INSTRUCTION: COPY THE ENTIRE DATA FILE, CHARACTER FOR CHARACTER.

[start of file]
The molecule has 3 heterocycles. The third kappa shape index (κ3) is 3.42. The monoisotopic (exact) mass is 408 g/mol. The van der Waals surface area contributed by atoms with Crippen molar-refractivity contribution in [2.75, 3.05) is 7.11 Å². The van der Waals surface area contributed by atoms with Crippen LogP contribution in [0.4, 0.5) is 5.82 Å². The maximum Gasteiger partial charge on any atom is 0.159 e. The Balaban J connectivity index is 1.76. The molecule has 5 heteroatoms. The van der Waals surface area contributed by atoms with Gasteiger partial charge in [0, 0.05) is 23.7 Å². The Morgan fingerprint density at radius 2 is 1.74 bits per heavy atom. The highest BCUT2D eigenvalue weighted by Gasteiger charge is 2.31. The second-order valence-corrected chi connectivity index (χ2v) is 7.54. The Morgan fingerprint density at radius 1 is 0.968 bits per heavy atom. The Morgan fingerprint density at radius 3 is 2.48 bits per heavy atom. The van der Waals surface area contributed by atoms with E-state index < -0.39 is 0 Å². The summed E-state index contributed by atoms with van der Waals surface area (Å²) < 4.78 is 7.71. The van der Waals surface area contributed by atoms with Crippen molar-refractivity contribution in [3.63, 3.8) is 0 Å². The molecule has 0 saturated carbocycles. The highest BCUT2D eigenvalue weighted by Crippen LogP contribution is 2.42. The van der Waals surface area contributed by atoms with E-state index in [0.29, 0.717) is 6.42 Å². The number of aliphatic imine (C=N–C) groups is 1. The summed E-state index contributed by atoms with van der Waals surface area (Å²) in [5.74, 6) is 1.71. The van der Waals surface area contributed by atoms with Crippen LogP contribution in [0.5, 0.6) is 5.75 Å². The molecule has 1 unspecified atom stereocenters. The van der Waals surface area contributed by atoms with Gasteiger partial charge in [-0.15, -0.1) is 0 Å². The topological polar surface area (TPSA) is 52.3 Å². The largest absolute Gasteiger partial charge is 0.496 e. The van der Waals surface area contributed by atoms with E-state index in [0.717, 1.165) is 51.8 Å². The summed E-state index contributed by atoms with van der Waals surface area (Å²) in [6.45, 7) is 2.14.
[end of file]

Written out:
The molecule has 3 heterocycles. The third kappa shape index (κ3) is 3.42. The monoisotopic (exact) mass is 408 g/mol. The van der Waals surface area contributed by atoms with Crippen molar-refractivity contribution in [2.75, 3.05) is 7.11 Å². The van der Waals surface area contributed by atoms with Crippen LogP contribution in [0.4, 0.5) is 5.82 Å². The maximum Gasteiger partial charge on any atom is 0.159 e. The Balaban J connectivity index is 1.76. The molecule has 5 heteroatoms. The van der Waals surface area contributed by atoms with Gasteiger partial charge in [0, 0.05) is 23.7 Å². The Morgan fingerprint density at radius 2 is 1.74 bits per heavy atom. The highest BCUT2D eigenvalue weighted by Gasteiger charge is 2.31. The second-order valence-corrected chi connectivity index (χ2v) is 7.54. The Morgan fingerprint density at radius 1 is 0.968 bits per heavy atom. The Morgan fingerprint density at radius 3 is 2.48 bits per heavy atom. The van der Waals surface area contributed by atoms with E-state index < -0.39 is 0 Å². The summed E-state index contributed by atoms with van der Waals surface area (Å²) < 4.78 is 7.71. The van der Waals surface area contributed by atoms with Crippen molar-refractivity contribution in [3.63, 3.8) is 0 Å². The molecule has 0 saturated carbocycles. The highest BCUT2D eigenvalue weighted by Crippen LogP contribution is 2.42. The van der Waals surface area contributed by atoms with E-state index in [0.29, 0.717) is 6.42 Å². The number of aliphatic imine (C=N–C) groups is 1. The summed E-state index contributed by atoms with van der Waals surface area (Å²) in [5.74, 6) is 1.71. The van der Waals surface area contributed by atoms with Crippen LogP contribution in [0.5, 0.6) is 5.75 Å². The molecule has 1 unspecified atom stereocenters. The van der Waals surface area contributed by atoms with Gasteiger partial charge in [-0.15, -0.1) is 0 Å². The topological polar surface area (TPSA) is 52.3 Å². The largest absolute Gasteiger partial charge is 0.496 e. The van der Waals surface area contributed by atoms with E-state index in [0.717, 1.165) is 51.8 Å². The summed E-state index contributed by atoms with van der Waals surface area (Å²) in [6.45, 7) is 2.14.